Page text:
Marine debris is any kind of man-made litter that makes its way into the ocean. It can end up there in a number of ways such as people leaving trash on the beach, boaters throwing their garbage over board, and from companies or individuals illegally disposing waste into the ocean.
The most common types of marine debris in order of how much is retrieved from ocean clean-ups include (1) plastic water bottles, (2) plastic bottle caps, (3) plastic bags, and (4) plastic straws. Other typical marine debris found includes paper bags; fishing gear like nets, lines, and crab/shrimp pots; cloth; wood; and pieces of glass, metal, and rubber from a wide range of products.
Scientists estimate that more than 8 million metric tons of plastic alone is entering into our ocean every single year, making that a total of over 5.25 trillion pieces of plastic currently floating around in the ocean. In 5 years, we can expect more debris than fish in the sea!
Unfortunately, plastic in particular is a big concern because it takes an extremely long time for it to decompose in the ocean. Unlike a paper bag that decomposes in only one month, plastic bags and plastic straws can take 1000 years to decompose.
Why is it a problem?
Marine debris is causing some major problems in the ocean that impact wildlife, natural resources, and our quality of life.
Sadly, ocean trash can harm marine wildlife. Over 1,200 species including dolphins, sharks, turtles, and seabirds often mistaken the trash for food, causing them to accidentally ingest items like plastic bags, plastic caps, bottles, and fishing line. The plastics can cause irritation or damage to their digestive system, leading to malnutrition or starvation. Plastic has been found in 59% of sea birds like albatross and pelicans, in 100% of sea turtle species, and more than 25% of fish sampled from seafood markets around the world. This is a real problem for us as well because as marine life eat the plastic, these pollutants work their way up the food chain and onto our plate.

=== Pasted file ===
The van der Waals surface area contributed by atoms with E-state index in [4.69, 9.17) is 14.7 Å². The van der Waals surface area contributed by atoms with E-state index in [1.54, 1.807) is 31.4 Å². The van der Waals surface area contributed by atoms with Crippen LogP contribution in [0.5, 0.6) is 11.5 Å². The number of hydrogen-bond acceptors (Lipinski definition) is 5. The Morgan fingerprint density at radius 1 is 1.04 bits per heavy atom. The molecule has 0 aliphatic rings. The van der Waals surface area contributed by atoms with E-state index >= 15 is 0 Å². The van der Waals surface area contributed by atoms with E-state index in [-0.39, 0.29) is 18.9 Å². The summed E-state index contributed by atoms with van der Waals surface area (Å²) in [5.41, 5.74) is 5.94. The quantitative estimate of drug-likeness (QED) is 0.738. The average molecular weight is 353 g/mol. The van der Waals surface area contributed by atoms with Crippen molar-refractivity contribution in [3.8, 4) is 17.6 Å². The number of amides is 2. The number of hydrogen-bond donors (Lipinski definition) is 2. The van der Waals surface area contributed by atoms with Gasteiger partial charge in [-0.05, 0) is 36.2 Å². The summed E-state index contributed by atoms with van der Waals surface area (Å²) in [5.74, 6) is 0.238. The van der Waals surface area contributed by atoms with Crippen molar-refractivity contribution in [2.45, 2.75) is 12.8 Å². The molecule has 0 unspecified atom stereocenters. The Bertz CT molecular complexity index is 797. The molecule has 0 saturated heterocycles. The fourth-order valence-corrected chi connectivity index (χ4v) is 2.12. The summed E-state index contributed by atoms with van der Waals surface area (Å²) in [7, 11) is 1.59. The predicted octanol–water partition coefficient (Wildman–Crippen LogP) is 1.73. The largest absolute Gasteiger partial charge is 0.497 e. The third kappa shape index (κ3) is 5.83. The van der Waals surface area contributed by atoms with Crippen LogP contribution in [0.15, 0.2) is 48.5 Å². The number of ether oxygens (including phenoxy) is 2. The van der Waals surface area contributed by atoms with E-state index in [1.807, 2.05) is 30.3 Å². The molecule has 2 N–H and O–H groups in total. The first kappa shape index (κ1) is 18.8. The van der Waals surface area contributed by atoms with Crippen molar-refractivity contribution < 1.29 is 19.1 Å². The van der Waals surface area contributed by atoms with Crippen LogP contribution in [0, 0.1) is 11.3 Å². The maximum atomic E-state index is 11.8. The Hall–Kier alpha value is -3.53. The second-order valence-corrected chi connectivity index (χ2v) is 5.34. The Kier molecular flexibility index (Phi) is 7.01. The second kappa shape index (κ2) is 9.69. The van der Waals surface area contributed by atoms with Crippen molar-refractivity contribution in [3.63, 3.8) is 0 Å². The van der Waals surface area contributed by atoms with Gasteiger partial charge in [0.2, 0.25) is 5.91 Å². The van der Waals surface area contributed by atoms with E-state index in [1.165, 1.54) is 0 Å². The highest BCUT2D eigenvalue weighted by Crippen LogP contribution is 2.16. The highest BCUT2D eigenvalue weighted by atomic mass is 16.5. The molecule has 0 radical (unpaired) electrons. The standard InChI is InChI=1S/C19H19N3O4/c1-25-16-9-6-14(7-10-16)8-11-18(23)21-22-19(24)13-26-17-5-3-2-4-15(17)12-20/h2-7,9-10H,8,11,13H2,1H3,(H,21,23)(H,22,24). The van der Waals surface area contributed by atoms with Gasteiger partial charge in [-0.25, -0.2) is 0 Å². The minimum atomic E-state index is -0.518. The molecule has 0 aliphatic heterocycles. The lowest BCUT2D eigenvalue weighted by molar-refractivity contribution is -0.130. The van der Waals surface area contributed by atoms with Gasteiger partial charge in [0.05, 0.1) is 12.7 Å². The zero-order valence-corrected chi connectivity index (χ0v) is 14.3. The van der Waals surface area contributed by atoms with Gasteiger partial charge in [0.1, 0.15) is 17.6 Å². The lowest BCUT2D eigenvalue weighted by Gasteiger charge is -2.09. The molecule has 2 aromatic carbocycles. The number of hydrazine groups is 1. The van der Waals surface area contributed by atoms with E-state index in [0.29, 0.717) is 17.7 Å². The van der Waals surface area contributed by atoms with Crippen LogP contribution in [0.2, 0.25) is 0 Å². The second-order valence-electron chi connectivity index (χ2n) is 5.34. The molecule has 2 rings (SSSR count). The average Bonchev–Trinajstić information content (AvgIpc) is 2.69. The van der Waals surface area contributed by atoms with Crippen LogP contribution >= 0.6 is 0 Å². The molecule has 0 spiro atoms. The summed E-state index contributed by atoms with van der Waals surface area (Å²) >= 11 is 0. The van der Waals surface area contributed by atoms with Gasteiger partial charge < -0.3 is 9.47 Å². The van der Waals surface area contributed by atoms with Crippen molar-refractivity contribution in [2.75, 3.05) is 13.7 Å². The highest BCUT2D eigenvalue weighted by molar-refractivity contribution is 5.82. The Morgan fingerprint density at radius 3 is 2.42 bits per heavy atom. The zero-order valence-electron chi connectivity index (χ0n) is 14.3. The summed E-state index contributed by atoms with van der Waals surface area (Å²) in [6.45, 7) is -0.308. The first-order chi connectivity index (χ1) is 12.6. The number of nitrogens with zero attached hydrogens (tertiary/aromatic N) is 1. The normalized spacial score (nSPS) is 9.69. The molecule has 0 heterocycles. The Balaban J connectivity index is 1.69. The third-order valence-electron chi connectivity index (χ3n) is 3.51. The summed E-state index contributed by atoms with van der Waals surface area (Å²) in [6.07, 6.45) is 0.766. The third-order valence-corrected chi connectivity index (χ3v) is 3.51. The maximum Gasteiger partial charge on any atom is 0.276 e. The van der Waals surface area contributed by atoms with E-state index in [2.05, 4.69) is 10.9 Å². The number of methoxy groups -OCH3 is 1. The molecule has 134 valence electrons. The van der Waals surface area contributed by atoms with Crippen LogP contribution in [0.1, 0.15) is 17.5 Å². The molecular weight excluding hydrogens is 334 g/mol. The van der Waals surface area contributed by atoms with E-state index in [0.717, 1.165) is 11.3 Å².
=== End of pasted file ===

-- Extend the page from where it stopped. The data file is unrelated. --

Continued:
Wildlife can also get entangled in the debris. Nets, ropes, line, or other fishing gear; packing bands; rubber bands; balloon string; six-pack rings; and a variety of other marine debris can wrap around marine life and cause injury, illness, suffocation, starvation, and even death.
Another concern is that plastic debris attracts and concentrates pollutants like PCBs (polychlorinated biphenyls) from surrounding seawater, posing a contamination risk to those animals that then ingest it. Scientists continue to study the impacts of that contamination on fish and shellfish, and as well as the possible impact it may have on human health.
Marine debris can also break, smother, damage, and destroy important marine habitats, such as coral reefs. Many of these habitats are critical to marine ecosystems and the survival of many species.
How YOU can help!
Addressing the problem of marine debris in the ocean begins with our actions on land. We need to reduce, reuse, and recycle plastics and other materials and cut back on single-use disposable products like plastic water bottles and plastic utensils.
Cleaning up the beaches is also critical to keeping all kinds of waste out of the ocean. Join one of our beach cleanups to help make a difference!